University of Iowa Department of Neurology
First Published: 2000
Last Revised: October 2003
Peer Review Status: Internally Peer Reviewed
What is a sleep study?
A sleep study or polysomnogram (PSG) is a test that examines a person's sleeping behavior. It is an all-night procedure where a professional PSG technologist applies several electrodes to your scalp, chin, chest and legs to monitor your brain waves, heart activity and body movements during sleep. An elastic belt is placed around your abdomen in order to record respirations. Two thin wires are placed near your nose and mouth to record air flow during breathing. Finally, a small device is placed on your finger to measure your oxygen level. The entire sleep study procedure is painless.
The technologist monitors the recordings in another room. You will be in a private room with an intercom so that you may call the technologist at any time during the sleep study.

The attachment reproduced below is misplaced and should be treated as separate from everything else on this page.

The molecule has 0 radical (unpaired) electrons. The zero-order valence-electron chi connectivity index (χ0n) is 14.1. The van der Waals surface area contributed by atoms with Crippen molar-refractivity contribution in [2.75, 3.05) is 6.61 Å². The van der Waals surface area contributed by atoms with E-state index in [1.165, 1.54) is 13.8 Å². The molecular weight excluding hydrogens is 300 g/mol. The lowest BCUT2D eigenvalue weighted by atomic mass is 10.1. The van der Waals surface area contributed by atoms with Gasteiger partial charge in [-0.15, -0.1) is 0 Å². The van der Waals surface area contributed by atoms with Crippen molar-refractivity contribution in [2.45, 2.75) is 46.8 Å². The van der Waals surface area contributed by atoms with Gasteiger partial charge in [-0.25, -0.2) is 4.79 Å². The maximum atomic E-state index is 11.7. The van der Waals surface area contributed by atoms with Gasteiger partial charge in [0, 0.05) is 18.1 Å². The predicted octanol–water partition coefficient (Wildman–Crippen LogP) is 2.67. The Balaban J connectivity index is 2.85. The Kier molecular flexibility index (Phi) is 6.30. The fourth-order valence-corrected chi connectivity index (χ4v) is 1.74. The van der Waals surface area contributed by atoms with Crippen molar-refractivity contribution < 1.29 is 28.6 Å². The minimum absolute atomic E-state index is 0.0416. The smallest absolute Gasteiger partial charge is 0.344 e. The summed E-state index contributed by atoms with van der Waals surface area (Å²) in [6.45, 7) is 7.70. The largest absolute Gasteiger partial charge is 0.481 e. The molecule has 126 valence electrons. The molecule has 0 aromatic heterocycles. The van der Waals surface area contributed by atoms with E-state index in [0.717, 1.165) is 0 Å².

After testing is completed in the morning, the technologist will disconnect all of the electrodes and clean your skin, at which time your testing is complete and you may return home. The results of your sleep study will be sent to your referring physician.
Why is a sleep study performed?
A sleep study, or PSG, is performed to help evaluate sleeping disorders, which typically are:
A condition that causes a person to stop breathing during sleep on occasions throughout the night. Symptoms include daytime sleepiness, loud snoring or frequent awakenings during the night.
A condition that causes a person to fall asleep suddenly at inappropriate times, such as while talking, eating or driving. There may be a sudden loss of muscle strength (cataplexy), which may cause the person to stumble or fall, usually during emotional times, such as when laughing or crying.
A condition in which a person has difficulty falling or staying asleep. This disorder may be caused by various problems such as tension, medications, or apnea.
With this condition, sleep may be disturbed by spontaneous twitches or jerks in the limbs.
The sleep study is analyzed by technologists and physicians specifically trained in sleep disorders. The results assist your physician in diagnosing a sleep problem.
We realize that your sleep in the test situation may not be truly representative of your sleep at home; however, the information gained is still very useful. Most sleep disorders can be effectively treated once they have been diagnosed.